I was reading a blog written mid-April by musician/writer John Belt on the general topic of encouragement, and two particular paragraphs caught my attention. In them were examples of those moments when the forces from the unseen world can break in with unpredictable results. Sometimes they shake faith, rattle confidence, and plant future harvests of doubt and unbelief.
Belt quotes Revelation 12:10, in which the loud voice in heaven announces, “For the accuser of our brethren has been thrown down, he who accuses them before our God day and night.” (NASB) Belt’s observation is “It is almost hard to grasp that the enemy works as hard against us as he does. The reality is, according to the Word of God, the enemy is constantly accusing ‘believers’ who are intentionally taking ground from him…he tries to weary the saints. “
Defining “weary” as to “wear out, wear away, harass constantly,” Belt then concludes, “We don’t have to tolerate harassing. Jesus gave us authority over all the power of the enemy, to shut down his continual nagging. These are not ‘big blow’ hits from the enemy but just the little constant, consistent irritations that he tries to bring. He does not want to be obvious, but just wants to bring enough to cause you to doubt, lose faith and quit doing what God has called you to. It is all in the spirit of mockery, doubt, unbelief and discouragement.” (italics added)
That sounds like a harsh description to apply to the words we often hear from our friends, our co-workers, our family, our spouses…much as Jesus often heard sincerely-meant but worldly-empowered words and predictions from His own disciples.
As He stood before Peter, Jesus was quite direct in stating “Get behind Me, Satan! You are a stumbling block to Me; for you are not setting your mind on God’s interests, but man’s.” (Matt. 16:23, NASB) Peter , influenced in his thinking not by divine revelation, but by demonic influence, had taken Jesus aside “and began to rebuke Him” regarding His warning them of His future fate. Of relevance is the fact that Jesus knew exactly what spirit was behind Peter’s statement, while it is equally obvious that Peter did not. That’s important to remember – because it is often the same with us.
When Peter proclaimed “You are the Christ, the Son of the living God,” Jesus immediately addressed Peter by name and stated, “Blessed are you, Simon Barjona…I also say that you are Peter, and upon this rock I will build My church…” (Matt. 16:15-18,NASB) With equal directness, when Peter spoke not the revelation of God, but the infiltration of Satan, Jesus addressed Satan – not Peter – with equal directness. Get behind Me, Satan! Peter, unwittingly, had become the mouthpiece for mockery, doubt, unbelief and discouragement…but Jesus gave it no ground upon which to grow.
I’m guessing that most of us would be taken aback and very likely offended if anyone spoke in front of us with such directness, even if we understood that we were not the intended recipient of the rebuke. Part of the reason for this is that our earthly walk balances the reality of two different scriptures: I Corinthians 13:12, which reflects, “For now we see in a mirror dimly…now I know in part…” This scripture points out that we don’t always “see” with the clarity and fullness Jesus experienced while living on earth; however, this scripture is balanced by Paul’s teaching and encouragement to the Corinthians, “We have the mind of Christ.” (I Cor. 2:16)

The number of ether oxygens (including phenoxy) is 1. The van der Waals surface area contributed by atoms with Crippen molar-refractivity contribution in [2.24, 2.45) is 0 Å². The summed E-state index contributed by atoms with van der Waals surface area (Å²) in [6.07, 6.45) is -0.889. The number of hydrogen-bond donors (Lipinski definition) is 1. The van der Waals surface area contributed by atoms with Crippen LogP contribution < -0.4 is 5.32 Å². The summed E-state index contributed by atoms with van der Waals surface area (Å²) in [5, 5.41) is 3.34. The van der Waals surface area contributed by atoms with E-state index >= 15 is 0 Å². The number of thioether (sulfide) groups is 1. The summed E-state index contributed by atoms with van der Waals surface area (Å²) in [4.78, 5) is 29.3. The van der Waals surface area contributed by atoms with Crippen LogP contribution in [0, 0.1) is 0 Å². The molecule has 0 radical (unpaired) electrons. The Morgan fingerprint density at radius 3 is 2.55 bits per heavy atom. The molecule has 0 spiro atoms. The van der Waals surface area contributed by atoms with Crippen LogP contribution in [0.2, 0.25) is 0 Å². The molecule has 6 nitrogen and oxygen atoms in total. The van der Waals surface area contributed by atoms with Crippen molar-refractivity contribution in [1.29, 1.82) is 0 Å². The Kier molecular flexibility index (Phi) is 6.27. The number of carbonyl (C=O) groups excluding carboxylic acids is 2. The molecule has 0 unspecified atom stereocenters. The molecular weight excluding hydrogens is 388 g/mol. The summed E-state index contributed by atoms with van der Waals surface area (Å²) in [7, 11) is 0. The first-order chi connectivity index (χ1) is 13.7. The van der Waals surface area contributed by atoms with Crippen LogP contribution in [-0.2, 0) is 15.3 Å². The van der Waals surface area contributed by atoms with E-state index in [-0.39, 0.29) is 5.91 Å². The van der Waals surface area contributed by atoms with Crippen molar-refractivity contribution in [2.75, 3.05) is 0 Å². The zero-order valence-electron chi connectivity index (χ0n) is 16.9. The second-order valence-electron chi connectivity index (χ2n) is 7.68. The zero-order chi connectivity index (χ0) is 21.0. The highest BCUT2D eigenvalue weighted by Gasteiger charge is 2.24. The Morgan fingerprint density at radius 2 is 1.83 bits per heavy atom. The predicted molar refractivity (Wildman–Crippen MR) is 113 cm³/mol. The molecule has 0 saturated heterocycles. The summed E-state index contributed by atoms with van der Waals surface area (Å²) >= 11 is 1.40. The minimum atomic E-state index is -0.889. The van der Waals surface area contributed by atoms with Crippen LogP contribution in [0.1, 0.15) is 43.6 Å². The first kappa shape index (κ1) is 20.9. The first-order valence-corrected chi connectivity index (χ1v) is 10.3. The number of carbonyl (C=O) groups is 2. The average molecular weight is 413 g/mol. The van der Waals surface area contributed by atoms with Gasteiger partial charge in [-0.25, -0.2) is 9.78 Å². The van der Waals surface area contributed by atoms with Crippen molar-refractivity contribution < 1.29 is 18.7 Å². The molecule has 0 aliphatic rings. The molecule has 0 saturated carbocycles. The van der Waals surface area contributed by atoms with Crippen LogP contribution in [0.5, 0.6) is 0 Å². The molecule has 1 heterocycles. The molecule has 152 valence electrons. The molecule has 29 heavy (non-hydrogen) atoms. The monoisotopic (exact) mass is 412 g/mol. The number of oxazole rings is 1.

How, then, might we walk this out? Think food. Solid food. Let’s add to the menu of responses we offer each other during conversation.
Hebrews 5:14 states, “Solid food is for the mature, who because of practice have their senses trained to discern good and evil.” (NASB) Proverbs 27:17 makes this correlation: “Iron sharpens iron, so one man sharpens another.” (NASB) The Message translates this same scripture, “You use steel to sharpen steel, and one friend sharpens another.”
I like that a lot. A friend. Not an adversary. Not an opponent. Not a critic. A friend offers an encouragement or exhortation rooted in love for the purpose of more of Him being able to shine through. This is very much in alignment with I Cor. 14:26, which instructs, “When you assemble, each one has a psalm, has a teaching, has a revelation, has a tongue, has an interpretation. Let all things be done for edification.”
I propose that part of Godly friendship and relationship is to edify by awakening a deep and guiding spiritual discernment. We are all bombarded with a repetition of someone else’s thoughts, not-enough-sleep statements not intended to have negative impact, half-thought-through processes that may or may not bear the image of Christ, when complete.
We do navigate a challenging current and undertow that swings us from seeing in the mirror dimly, and yet possessing and seeking to express the mind of Christ. Proverbs 23:7 states, “For as he thinks within himself, so he is. He says to you, ‘Eat and drink!’ But his heart is not with you.” (Prov. 23:7, NASB)
We seek to be a people whose hearts are with one another. Whose hearts seek to be united with His, as well, for the purpose of partnering in all that the Father is doing in us and through us, in this hour. I John 4 states, “Beloved, do not believe every spirit, but test the spirits to see whether they are from God, for many false prophets have gone out into the world.” (I John 4:1) Although John hones in on “the spirit of the antichrist” a verse later, vocabulary.com defines “prophet” as originating “from the Greek word for ‘spokesman.’” (www.vocabulary.com)
We are, indeed, each a spokesman. Will we encourage ourselves and one another to be “rocks” upon which a Kingdom can be built…or will we find ourselves left standing aside because we do not discern that our words are giving preference to the interests of man, not God?